Researchers at NASA’s Glenn Research Center have developed a revolutionary new generation of silicon carbide (SiC) integrated circuit (IC) chips, setting an unprecedented benchmark in the field of high-temperature electronics. In the past, SiC ICs could not withstand more than a few hours of 500 °C temperatures before degrading or failing. Now, Glenn has successfully fabricated prototype chips that can exceed 10,000 hours of continuous operation at 500 °C. The advanced performance stems in part from the development of Glenn’s patented iridium interfacial stack (IrIS), a bondable metallization stack that prevents diffusion of oxygen and gold into silicon carbide (SiC) integrated circuits operating above 500 °C. The enhanced reliability of these components (and the transistors and logic boards they support) will enable important improvements in the control and operation of combustion engines, well-drilling, and other harsh environment systems, thereby greatly impacting operational efficiency and environmental quality. This advance in the manufacture of SiC-based electronics also fundamentally revolutionizes the opportunities for intelligent systems operating in high-temperature environments.

The IrIS acts as both a bond metal and a diffusion barrier within the IC chip.

The IrIS acts as both a bond metal and a diffusion barrier within the IC chip. SiC integrated circuits designed for operation in air at 500 °C or above need this barrier to prevent gold or oxygen from diffusing to the ohmic contact interface that transports electrical signals into and out of the SiC semiconductor. These elements interfere with the performance of the interface once they diffuse in sufficient quantities. Because the IrIS also acts as a bond metal, the diffusion barrier bonds more easily for electrical connection to off-chip circuitry. Glenn’s patented innovation thus allows the bond metal to be used directly on ohmic contact metal, or on top of dielectric insulating layer(s) as an interconnect metal. In addition, the fabrication of the IrIS stack does not require extra anneals or masking steps, so the stack is both time-efficient and cost-effective to produce.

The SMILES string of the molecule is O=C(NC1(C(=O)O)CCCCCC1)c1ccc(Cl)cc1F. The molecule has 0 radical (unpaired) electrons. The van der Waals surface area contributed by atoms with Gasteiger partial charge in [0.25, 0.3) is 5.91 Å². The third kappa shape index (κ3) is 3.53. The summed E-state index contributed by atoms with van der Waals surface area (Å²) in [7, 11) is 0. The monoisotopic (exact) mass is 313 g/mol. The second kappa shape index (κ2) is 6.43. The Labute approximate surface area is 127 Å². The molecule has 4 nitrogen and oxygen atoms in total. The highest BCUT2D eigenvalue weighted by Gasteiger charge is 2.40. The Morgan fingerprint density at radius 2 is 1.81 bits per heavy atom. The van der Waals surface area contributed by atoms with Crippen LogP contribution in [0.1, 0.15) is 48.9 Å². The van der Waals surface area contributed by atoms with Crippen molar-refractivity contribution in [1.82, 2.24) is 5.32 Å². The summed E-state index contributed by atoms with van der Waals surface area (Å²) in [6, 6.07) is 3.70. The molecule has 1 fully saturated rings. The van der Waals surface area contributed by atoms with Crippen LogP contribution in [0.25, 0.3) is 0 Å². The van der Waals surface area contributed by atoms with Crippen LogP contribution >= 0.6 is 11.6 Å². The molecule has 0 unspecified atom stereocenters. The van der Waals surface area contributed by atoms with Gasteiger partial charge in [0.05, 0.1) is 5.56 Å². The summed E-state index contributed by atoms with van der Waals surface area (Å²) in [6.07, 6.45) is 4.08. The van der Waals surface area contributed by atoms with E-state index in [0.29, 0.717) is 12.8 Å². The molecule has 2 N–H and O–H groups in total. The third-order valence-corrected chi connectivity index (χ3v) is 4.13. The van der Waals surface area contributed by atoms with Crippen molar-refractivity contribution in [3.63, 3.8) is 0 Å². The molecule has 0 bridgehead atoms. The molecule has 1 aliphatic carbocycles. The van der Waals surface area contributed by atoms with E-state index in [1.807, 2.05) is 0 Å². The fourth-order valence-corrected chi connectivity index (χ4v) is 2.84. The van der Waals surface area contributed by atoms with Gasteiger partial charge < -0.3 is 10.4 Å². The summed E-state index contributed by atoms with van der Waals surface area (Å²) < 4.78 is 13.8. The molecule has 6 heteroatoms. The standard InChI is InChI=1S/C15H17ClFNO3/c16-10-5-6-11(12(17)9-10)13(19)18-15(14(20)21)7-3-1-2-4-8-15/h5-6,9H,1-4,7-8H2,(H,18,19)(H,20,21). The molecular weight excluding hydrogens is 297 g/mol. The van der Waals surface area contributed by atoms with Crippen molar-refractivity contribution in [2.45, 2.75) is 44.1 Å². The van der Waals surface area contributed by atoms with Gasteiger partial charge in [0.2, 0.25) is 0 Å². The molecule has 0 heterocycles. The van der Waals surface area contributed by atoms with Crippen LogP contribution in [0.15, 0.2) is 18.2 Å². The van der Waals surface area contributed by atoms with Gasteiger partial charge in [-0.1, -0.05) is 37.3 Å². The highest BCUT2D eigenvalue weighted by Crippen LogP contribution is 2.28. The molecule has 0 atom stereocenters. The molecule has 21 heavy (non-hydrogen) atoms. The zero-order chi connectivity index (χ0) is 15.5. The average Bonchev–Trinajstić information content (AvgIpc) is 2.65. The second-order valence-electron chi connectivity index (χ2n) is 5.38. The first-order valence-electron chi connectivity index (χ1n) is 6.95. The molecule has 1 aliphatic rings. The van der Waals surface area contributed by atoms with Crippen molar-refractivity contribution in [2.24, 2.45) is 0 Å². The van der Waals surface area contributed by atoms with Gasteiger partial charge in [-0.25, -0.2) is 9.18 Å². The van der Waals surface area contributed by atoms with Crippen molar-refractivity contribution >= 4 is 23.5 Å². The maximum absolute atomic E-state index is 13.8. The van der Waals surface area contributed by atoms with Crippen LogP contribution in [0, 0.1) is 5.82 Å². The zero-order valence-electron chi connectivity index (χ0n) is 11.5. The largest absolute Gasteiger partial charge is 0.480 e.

Additional technology from Glenn includes the fabrication of a self-aligned nitrogen-implant that works especially well with junction field effect transistors (JFETs), which are composed of silicon carbide. These JFETs are capable of being electrically operated continuously for 10,000 hours at 500 °C while undergoing less than 10 percent change in operational transistor parameters. Furthermore, the same methods have produced semiconductor devices for aerospace combustion applications that operate in temperatures up to 600 °C. This technology is a game-changer for high-temperature, harsh-environment applications of all types.

Potential applications include aerospace, oil and gas combustion (lower pollution and improved fuel economy), well drilling (deeper wells drilled faster for enhanced oil production), transportation (personal, commercial, military), and computers.

NASA is actively seeking licensees to commercialize this technology. Please contact the Technology Transfer Office at This email address is being protected from spambots. You need JavaScript enabled to view it. to initiate licensing discussions. Follow this link for more information: http://technology.nasa.gov/patent/TB2016/LEW-TOPS-33 .


NASA Tech Briefs Magazine

This article first appeared in the October, 2016 issue of NASA Tech Briefs Magazine.

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